Hemp Habitats – Homes of the Future?


Hemp homes, while not mainstream yet, are the cutting edge of green building and living. Hemp, one of the strongest and most durable fibers on the planet, is being used for foundations, walls, roofing, insulation, and indoor textiles and installations.

Hemcrete is made with hemp hurds  and lime, and is stronger, lighter, and more flexible than concrete. It is used for foundations and wall structures, and is a carbon-negative substitute for traditional concrete.

Buildings account for 38% of the CO2 emissions in the U.S., according to the U.S. Green Building Council and demand for carbon neutral and/or zero-footprint buildings is at an all-time high.” (Inhabitat.com)

Hempboard is a fiber board made with hemp hurds. It can be used for walls, cabinetry, doors, shelves, furniture, and flooring.

Hemp insulation comes in many forms – mat and roll, spun and loosely compacted hemp fiber insulation, and hemcrete.

Hemp roof tiles can come in several shapes and sizes.

In all of the above applications, hemp is the perfect choice  because it is:

Water resistant

Insect resistant

Mold resistant

Rodent repellent

In some applications, the products are fire-resistant and,

In all applications the hemp is an excellent insulator and of course, helps to keep the air in the home clean.

Any why, do you ask, are hemp homes carbon negative? The growing and harvesting of the hemp plants lock up a larger amount of carbon dioxide (cleaning the air and environment)  than the lime binder used in the hemcrete production.

Farming hemp in the U.S. and building more hemp structures would be valuable – both economically AND environmentally.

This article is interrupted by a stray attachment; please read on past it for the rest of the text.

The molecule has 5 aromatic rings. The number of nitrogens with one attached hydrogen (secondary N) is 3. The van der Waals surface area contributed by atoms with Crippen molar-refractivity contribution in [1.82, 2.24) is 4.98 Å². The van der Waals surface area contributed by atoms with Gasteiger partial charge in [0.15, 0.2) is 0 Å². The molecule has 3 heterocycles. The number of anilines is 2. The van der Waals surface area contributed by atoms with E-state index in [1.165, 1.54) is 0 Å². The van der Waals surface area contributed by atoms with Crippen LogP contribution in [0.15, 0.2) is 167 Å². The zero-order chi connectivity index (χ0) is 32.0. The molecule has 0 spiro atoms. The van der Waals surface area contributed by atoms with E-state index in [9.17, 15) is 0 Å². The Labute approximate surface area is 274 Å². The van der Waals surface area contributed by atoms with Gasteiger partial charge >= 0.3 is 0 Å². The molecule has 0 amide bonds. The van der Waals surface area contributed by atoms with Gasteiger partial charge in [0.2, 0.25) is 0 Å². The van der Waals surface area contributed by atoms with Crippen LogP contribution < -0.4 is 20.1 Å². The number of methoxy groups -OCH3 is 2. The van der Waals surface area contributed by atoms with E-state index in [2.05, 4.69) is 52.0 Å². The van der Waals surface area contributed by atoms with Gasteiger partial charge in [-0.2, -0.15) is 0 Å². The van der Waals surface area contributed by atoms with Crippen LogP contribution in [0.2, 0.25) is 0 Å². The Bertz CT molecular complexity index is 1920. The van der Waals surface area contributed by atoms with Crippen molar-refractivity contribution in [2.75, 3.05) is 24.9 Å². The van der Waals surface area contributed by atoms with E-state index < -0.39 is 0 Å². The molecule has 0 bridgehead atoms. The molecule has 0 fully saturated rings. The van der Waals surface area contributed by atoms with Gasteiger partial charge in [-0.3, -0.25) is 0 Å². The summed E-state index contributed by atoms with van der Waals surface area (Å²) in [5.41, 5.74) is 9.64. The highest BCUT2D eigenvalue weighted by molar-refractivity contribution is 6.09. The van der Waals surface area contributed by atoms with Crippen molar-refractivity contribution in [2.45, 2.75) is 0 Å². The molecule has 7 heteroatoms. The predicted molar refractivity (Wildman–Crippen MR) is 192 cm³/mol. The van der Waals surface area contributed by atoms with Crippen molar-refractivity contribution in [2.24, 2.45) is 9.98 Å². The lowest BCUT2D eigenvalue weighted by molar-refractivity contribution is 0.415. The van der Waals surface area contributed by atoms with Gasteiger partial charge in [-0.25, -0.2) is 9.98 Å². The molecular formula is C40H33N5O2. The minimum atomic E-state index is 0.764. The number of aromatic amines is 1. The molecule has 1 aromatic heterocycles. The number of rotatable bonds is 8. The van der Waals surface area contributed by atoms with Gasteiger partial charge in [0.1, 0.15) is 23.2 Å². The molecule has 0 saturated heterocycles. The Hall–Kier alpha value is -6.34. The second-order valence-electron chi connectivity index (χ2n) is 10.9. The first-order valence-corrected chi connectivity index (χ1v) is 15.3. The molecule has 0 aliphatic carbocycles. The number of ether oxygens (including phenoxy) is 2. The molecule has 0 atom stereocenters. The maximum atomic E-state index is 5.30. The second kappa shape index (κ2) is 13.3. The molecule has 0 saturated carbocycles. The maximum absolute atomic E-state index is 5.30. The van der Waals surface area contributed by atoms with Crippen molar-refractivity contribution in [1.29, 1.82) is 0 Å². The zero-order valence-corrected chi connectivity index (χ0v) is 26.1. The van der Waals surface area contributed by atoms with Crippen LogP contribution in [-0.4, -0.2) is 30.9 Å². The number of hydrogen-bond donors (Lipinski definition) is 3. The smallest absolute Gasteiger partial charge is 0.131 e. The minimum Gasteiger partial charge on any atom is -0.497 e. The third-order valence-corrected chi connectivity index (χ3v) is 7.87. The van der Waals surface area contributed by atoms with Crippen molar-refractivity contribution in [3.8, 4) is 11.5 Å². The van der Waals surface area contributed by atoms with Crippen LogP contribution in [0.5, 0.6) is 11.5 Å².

Hemp Building Materials ~ Part 2


Recently I posted an article about hemp making a comeback as a building material (January 1 2012 post). Today I want to go into a little more detail about hemp building materials and their properties pertaining to their low toxicity and strength.

Let’s start with the foundation. Hemcrete is an excellent component for the foundation of a home. Hemp hurds are mixed with lime, cement, plaster, and water. A chemical reaction between the lime and the hemp hardens the mixture. As time goes on the compound continues to harden. (Archeologists found a bridge in France from the Merovingian period, 500-750 AD, that used this same process, and it is still standing today.) Hemcrete is half as light as traditional concrete foundations, yet 7 times stronger; it is also flexible, which is excellent for earthquake-prone areas.

Hemcrete walls have the same properties as hemcrete foundations and are 3 times more flexible as wood walls. Hemcrete is an excellent insulator as far as temperature is concerned and a sound insulator as well. Hemcrete is insect-, rot-, mold-resistant and does not release deadly toxins into the air; in fact, hemcrete walls will help CLEAN the air inside the home. It is also waterproof and fireproof.

“If hemp were legal in the United States, it would be the cheapest source of raw material for concrete-like foundations. Plus hemp hurds can be processed in existing wood mills without major changes to the equipment. Hemp-foundation homes are ecologically appropriate because they are inexpensive, and can be prepared on site using only a cement mixer, and the material would be cheap and abundant.” (Hemphasis.net)

Washington State University, in Pullman, Washington, developed a hemp fiberboard (similar to plywood). It is 3 times more flexible and twice as strong as traditional wood fiberboard. It has excellent weather and sound proof capabilities, is non-toxic, and is moisture-, mold- and pest-resistant.

Pipes can be made out of hemp fiber (hemp concrete pipes). They are more flexible than plastic pipes and are less prone to cracking.

Hemp insulation comes in many varieties. It has excellent R- value and thermal properties and works just as well as fiberglass insulation and other types of chemical based insulations, without the toxicity. Hemp insulation can be either hemcrete or rolled/mat style insulation, and again, is mold, insect, and rodent repellent.

Hemp homes are carbon neutral, and in some cases carbon negative. With more people being concerned about the carbon footprint they leave behind, hemp IS the perfect choice, for the health of the home inhabitants AND for the environment.